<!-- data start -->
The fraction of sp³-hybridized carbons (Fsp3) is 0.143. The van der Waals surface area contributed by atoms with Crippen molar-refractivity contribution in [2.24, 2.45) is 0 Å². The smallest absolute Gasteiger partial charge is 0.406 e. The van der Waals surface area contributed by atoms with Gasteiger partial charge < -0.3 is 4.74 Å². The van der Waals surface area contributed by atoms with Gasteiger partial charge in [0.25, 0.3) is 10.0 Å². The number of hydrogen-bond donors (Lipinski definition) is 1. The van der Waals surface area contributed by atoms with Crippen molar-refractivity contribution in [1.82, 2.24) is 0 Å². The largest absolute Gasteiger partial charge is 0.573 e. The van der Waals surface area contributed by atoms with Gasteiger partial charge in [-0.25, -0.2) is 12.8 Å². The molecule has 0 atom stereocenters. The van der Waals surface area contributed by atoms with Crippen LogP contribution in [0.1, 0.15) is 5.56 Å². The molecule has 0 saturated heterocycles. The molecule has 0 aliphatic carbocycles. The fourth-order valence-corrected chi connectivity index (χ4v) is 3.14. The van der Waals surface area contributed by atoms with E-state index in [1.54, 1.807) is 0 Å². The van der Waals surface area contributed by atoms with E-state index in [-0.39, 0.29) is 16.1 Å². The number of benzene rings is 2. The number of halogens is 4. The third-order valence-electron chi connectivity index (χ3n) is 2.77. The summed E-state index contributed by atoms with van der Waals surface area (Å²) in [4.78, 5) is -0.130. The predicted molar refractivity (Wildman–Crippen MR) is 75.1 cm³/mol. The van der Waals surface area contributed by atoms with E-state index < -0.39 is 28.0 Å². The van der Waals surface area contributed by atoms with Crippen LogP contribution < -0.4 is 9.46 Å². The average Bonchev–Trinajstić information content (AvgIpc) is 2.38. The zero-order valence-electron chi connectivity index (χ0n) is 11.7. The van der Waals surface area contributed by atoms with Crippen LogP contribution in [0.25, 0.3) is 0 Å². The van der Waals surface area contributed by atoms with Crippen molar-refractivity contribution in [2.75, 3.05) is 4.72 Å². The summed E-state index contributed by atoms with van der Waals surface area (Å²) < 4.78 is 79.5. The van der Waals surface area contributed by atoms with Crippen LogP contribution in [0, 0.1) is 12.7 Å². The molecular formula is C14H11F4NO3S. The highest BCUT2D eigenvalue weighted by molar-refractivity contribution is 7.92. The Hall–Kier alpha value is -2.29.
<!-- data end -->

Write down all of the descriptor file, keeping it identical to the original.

The fraction of sp³-hybridized carbons (Fsp3) is 0.143. The van der Waals surface area contributed by atoms with Crippen molar-refractivity contribution in [2.24, 2.45) is 0 Å². The smallest absolute Gasteiger partial charge is 0.406 e. The van der Waals surface area contributed by atoms with Gasteiger partial charge < -0.3 is 4.74 Å². The van der Waals surface area contributed by atoms with Gasteiger partial charge in [0.25, 0.3) is 10.0 Å². The number of hydrogen-bond donors (Lipinski definition) is 1. The van der Waals surface area contributed by atoms with Crippen molar-refractivity contribution in [1.82, 2.24) is 0 Å². The largest absolute Gasteiger partial charge is 0.573 e. The van der Waals surface area contributed by atoms with Gasteiger partial charge in [-0.25, -0.2) is 12.8 Å². The molecule has 0 atom stereocenters. The van der Waals surface area contributed by atoms with Crippen LogP contribution in [0.1, 0.15) is 5.56 Å². The molecule has 0 saturated heterocycles. The molecule has 0 aliphatic carbocycles. The fourth-order valence-corrected chi connectivity index (χ4v) is 3.14. The van der Waals surface area contributed by atoms with E-state index in [1.54, 1.807) is 0 Å². The van der Waals surface area contributed by atoms with E-state index in [-0.39, 0.29) is 16.1 Å². The number of benzene rings is 2. The number of halogens is 4. The third-order valence-electron chi connectivity index (χ3n) is 2.77. The summed E-state index contributed by atoms with van der Waals surface area (Å²) in [4.78, 5) is -0.130. The predicted molar refractivity (Wildman–Crippen MR) is 75.1 cm³/mol. The van der Waals surface area contributed by atoms with E-state index < -0.39 is 28.0 Å². The van der Waals surface area contributed by atoms with Crippen LogP contribution < -0.4 is 9.46 Å². The average Bonchev–Trinajstić information content (AvgIpc) is 2.38. The zero-order valence-electron chi connectivity index (χ0n) is 11.7. The van der Waals surface area contributed by atoms with Crippen LogP contribution in [0.25, 0.3) is 0 Å². The van der Waals surface area contributed by atoms with Crippen molar-refractivity contribution in [2.75, 3.05) is 4.72 Å². The summed E-state index contributed by atoms with van der Waals surface area (Å²) < 4.78 is 79.5. The van der Waals surface area contributed by atoms with Crippen LogP contribution in [0, 0.1) is 12.7 Å². The molecular formula is C14H11F4NO3S. The highest BCUT2D eigenvalue weighted by molar-refractivity contribution is 7.92. The Hall–Kier alpha value is -2.29.